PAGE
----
Wilson alumni oppose proposed name change

Courtesy of Creative Commons - davebarger

Zoe Friedman

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Wilson alumni Damon Cordom created a survey in March on the Facebook group of Wilson alumni to gauge alumni support for changing Wilson’s name. While the survey is still collecting responses, a majority of alumni oppose the name change so far based on comments in the Alumni Beacon, a publication produced by Wilson alumni.  

Damon Cordom started the poll. “We put it out earlier this year, I would say March.” He says that the poll hasn’t been out long enough to gather conclusive data, but  based off the comments from alumni shows in the Alumni Beacon, the majority don’t want a change. He created the poll after a panel about the name change in order to see what different members of the Wilson community, including the alumni, thought about the proposal.

Before filling out the questionnaire, the survey contains two articles: one supporting the name change and one against it. Cordom, who graduated in 1950, included these articles to make sure the reader had a educated opinion before making a decision.

“[The survey] asks a series of questions and has two articles, one about leaving the school pretty much as it is and the other one indicates that the change will be significant,” said Cordom.

The article against the name change, “Woodrow Wilson and Race” was written by John Milton Cooper, a Woodrow Wilson alumni, Professor Emeritus at the University of Wisconsin, and author of the definitive biography on President Wilson. “The initiative [supporting racial segregation in the government] did not come from him; rather, it came from his southern white cabinet secretaries,” Cooper wrote.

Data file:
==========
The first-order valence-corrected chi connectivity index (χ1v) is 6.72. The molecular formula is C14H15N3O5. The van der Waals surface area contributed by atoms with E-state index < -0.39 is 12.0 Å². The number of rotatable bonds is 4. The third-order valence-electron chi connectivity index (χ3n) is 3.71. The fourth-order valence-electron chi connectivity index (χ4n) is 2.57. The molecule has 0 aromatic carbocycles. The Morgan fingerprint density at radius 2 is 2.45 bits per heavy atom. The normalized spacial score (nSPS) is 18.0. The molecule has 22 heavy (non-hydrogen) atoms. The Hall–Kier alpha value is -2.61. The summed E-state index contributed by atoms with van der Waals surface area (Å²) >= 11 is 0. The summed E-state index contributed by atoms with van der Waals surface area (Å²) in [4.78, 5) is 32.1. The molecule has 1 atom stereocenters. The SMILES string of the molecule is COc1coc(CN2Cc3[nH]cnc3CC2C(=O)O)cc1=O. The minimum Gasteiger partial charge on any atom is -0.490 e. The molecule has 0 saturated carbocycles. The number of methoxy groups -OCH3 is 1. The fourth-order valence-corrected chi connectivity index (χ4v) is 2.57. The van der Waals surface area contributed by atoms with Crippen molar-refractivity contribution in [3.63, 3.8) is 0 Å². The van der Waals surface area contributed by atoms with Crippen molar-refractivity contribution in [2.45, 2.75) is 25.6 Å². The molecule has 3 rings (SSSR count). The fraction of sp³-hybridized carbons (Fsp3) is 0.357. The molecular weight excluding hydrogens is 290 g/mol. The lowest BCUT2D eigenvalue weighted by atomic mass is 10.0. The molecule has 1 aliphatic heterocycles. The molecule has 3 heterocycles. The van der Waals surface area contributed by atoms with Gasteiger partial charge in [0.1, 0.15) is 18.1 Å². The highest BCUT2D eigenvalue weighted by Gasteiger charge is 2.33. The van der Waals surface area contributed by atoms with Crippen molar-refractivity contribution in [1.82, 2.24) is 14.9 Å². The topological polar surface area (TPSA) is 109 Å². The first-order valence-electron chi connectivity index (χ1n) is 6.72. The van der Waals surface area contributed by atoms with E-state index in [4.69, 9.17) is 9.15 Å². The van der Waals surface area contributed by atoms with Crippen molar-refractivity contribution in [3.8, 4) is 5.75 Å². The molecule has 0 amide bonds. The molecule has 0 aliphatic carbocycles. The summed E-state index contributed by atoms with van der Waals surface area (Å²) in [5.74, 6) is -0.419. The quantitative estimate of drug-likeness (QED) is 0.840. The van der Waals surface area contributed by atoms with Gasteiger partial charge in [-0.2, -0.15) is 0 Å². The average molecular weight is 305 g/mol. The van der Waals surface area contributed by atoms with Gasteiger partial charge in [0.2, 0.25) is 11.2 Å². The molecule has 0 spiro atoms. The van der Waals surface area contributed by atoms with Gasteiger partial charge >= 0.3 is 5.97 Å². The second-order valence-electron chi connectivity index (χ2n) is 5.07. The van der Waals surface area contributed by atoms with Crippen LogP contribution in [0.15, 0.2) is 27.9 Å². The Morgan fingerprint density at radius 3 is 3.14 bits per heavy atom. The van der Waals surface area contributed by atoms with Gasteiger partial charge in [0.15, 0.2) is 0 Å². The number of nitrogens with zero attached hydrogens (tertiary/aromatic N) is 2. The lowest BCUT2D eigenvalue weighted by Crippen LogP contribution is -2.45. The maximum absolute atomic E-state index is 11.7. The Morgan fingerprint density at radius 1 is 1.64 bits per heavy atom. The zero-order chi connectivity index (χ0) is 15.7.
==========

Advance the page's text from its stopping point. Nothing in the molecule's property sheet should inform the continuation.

Cooper believes that Wilson is not entirely to blame for the razing of the homes of the African-American reno community and segregation of the government. Cooper notes that he became the first president to speak out against lynching and stresses that Wilson’s racial views were that of the typical white northerner of his time.

The article for the name change, “The Name Should Change” was written by Wilson history teacher Michelle Bollinger. “[Wilson] held deeply racist views… [and] failed to act as an epidemic of lynching engulfed the United States.”  

After reading the articles for and against the name change, the survey asks a total of 17 questions. They ask for the year you graduated from Wilson, your first reaction upon learning of the proposal to change the school’s name, your opinion of the proposal to change the school’s name after watching the panel, and other questions about reactions to the articles and how much you previously knew about the name change argument.

A vast majority of the comments don’t support the name change, though they generally agree that it is a very nuanced issue. “I would like to state that I am very much against the name change. Unfortunately there are no ‘do-overs’ in life. And changing a name does not change history in any way,” commented Suzanne Dailey, who graduated Wilson in 1953. It is interesting to note that Wilson didn’t become an integrated school until September 1954.

Principal Martin noted that after the survey was published, she received a lot of emails from Wilson alumni about the name change. “It’s kind of weird because I did not know about the facebook survey or about the articles or about any of the debate because I’m not alumni,” she said. “All of a sudden my inbox just started getting flooded with some [negative] emails and then some that were just really thoughtful.”

Some people think it would be a good idea to name Wilson after a historical site, like Fort Reno, to avoid bias in name selection. Others thought the school could keep the Wilson name and drop Woodrow, supplanting him with another famous Wilson like African-American playwright August Wilson.

There still isn’t enough data to make accurately show what the majority of Wilson alumni thinks about the name change proposal. “We’re just starting to get these numbers in, we don’t really have a good estimate.” said Cordom.